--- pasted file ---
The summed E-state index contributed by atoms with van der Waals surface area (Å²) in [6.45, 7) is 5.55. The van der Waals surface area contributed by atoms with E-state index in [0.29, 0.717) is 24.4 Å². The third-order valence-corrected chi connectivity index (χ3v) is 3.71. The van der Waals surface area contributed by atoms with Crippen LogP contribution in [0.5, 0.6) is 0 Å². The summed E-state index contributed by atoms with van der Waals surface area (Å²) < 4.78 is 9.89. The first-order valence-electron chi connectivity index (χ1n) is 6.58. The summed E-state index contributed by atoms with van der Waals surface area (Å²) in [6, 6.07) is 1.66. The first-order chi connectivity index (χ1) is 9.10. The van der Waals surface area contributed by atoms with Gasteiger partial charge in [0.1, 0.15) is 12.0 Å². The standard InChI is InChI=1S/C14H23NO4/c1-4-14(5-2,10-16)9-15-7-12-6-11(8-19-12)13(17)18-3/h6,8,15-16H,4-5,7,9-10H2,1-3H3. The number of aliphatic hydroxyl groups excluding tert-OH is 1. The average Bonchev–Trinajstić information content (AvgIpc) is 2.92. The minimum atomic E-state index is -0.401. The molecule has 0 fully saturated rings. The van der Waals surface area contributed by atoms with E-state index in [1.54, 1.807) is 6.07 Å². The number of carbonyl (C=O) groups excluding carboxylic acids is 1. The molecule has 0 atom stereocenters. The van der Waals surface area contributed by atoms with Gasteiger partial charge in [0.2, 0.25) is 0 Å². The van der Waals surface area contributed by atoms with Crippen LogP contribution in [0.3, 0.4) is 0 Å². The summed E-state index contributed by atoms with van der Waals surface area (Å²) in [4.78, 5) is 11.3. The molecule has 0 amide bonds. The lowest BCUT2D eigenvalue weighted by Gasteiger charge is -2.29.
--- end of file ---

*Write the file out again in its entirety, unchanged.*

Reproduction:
The summed E-state index contributed by atoms with van der Waals surface area (Å²) in [6.45, 7) is 5.55. The van der Waals surface area contributed by atoms with E-state index in [0.29, 0.717) is 24.4 Å². The third-order valence-corrected chi connectivity index (χ3v) is 3.71. The van der Waals surface area contributed by atoms with Crippen LogP contribution in [0.5, 0.6) is 0 Å². The summed E-state index contributed by atoms with van der Waals surface area (Å²) < 4.78 is 9.89. The first-order valence-electron chi connectivity index (χ1n) is 6.58. The summed E-state index contributed by atoms with van der Waals surface area (Å²) in [6, 6.07) is 1.66. The first-order chi connectivity index (χ1) is 9.10. The van der Waals surface area contributed by atoms with Gasteiger partial charge in [0.1, 0.15) is 12.0 Å². The standard InChI is InChI=1S/C14H23NO4/c1-4-14(5-2,10-16)9-15-7-12-6-11(8-19-12)13(17)18-3/h6,8,15-16H,4-5,7,9-10H2,1-3H3. The number of aliphatic hydroxyl groups excluding tert-OH is 1. The average Bonchev–Trinajstić information content (AvgIpc) is 2.92. The minimum atomic E-state index is -0.401. The molecule has 0 fully saturated rings. The van der Waals surface area contributed by atoms with E-state index in [1.54, 1.807) is 6.07 Å². The number of carbonyl (C=O) groups excluding carboxylic acids is 1. The molecule has 0 atom stereocenters. The van der Waals surface area contributed by atoms with Gasteiger partial charge in [0.2, 0.25) is 0 Å². The van der Waals surface area contributed by atoms with Crippen LogP contribution in [0.3, 0.4) is 0 Å². The summed E-state index contributed by atoms with van der Waals surface area (Å²) in [4.78, 5) is 11.3. The molecule has 0 amide bonds. The lowest BCUT2D eigenvalue weighted by Gasteiger charge is -2.29.